The idea that Iran controls the Zaydi Yemeni Helpers of God (Houthis) is even less plausible than that it controls Lebanon. That Tehran has slipped them a little money and a bit of military equipment is not out of the question, but Yemen is blockaded so that will not have been easy. Most Houthi weapons are American, given them from Army stockpiles by their erstwhile ally Ali Abdullah Saleh before the two fell out and they killed him.
Moreover, the Houthis only have about a third of Yemen, with the other two-thirds occupied by Saudi Arabian and Emirati invaders whom Mr. Friedman does not mention. Why, could the Houthi outreach to Iran, likely as limited as it is, have anything to do with thirty years of Wahhabi pressure on them?
Iran has more influence in Baghdad than in the other two countries but Qasem Solaimani doesn’t control the ruling Da`wa Party, which has anyway just split. The Iraqi Shiite militias are increasingly powerful, and are running as parties in the upcoming elections, and Solaimani has a lot of influence with them. But they are his allies, not his proxies, and they hardly control the country.
As for Solaimani and the ayatollahs controlling the Syrian Arab Baath Party in Damascus, surely you jest. Hizbullah and the Shiite militias of Iraq have been useful to the Syrian government but theirs has been a non-ideological alliance of convenience against the Muslim Brotherhood and Saudi-backed Salafis, some of the latter affiliated with al-Qaeda.
That the Israelis de facto allied with the al-Qaeda affiliate in Syria somehow escapes Mr. Friedman’s notice when he is putting all the onus for conflict on Solaimani’s ego. It got to the point where the Israeli Druze protested and lobbied Prime Minister Netanyahu to abandon these commitments in the Golan.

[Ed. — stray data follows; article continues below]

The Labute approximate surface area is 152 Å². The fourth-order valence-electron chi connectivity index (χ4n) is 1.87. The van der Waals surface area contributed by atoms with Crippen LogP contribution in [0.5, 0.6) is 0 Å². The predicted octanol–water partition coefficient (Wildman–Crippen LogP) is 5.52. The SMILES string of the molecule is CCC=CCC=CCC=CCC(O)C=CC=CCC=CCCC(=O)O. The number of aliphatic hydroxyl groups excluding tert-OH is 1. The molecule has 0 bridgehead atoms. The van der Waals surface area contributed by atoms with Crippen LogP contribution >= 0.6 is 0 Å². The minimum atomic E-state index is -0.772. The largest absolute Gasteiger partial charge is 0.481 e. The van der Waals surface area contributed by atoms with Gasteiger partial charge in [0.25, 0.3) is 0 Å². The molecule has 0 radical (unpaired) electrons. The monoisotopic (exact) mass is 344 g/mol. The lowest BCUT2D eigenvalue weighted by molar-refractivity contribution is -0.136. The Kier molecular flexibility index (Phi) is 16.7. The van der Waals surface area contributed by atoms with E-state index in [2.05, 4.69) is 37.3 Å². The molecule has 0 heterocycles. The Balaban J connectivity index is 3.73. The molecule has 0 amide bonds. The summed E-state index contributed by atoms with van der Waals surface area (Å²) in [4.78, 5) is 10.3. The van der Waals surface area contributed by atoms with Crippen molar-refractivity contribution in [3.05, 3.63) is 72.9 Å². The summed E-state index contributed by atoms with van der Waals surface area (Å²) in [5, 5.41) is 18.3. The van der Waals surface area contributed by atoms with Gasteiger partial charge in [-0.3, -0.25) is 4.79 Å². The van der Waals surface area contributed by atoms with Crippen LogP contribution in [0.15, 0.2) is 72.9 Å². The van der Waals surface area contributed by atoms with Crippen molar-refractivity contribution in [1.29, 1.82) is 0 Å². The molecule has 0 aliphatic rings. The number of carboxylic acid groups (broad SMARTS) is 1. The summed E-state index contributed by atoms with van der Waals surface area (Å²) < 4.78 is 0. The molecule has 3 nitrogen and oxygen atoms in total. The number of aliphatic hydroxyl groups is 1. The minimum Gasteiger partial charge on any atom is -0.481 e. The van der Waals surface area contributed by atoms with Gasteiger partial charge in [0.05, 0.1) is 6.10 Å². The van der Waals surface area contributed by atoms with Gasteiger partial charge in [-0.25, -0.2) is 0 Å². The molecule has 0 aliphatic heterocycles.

Israel’s de facto alliance with Saudi Arabia accounts for a lot of Iran’s influence in the region, since the Shiites of Iraq, the Zaydis of Yemen, the minorities and secular Sunnis of Syria, and the Shiites and Christians of Lebanon have every reason to fear and hate the hard line Salafis and the fate of being oppressed dhimmis that the Saudis wish for them. Israel tried to occupy a substantial part of Lebanon for nearly twenty years, occupies Syrian territory on the Golan Heights, and raises the hackles of the Arab publics by shooting down peaceful Palestinian protesters in Gaza in cold blood.
Sure, Iran is taking advantage of these fears and fissures. That isn’t control. And Mr. Friedman’s analysis is flawed inasmuch as he puts the Israelis off stage as innocent victims being surrounded by an aggressive Iran rather than seeing them as serial aggressors and occupiers who created some of the opportunities Iran now has in the region by their arrogance and expansionism.
As for an explosion, I doubt it. As long as Russia is in Syria, it is a Russian sphere of influence, and while Moscow doesn’t mind Israel occasionally intervening to attempt to stop the transfer of military equipment to southern Lebanon, Vladimir Putin will not put up with any Israeli actions that endanger Russian military personnel or endanger the stability of the Syrian government.
Hence, we’re much more likely to see simmering low-grade conflict than a big explosion. In all probability, Russia would intervene to stop anything bigger.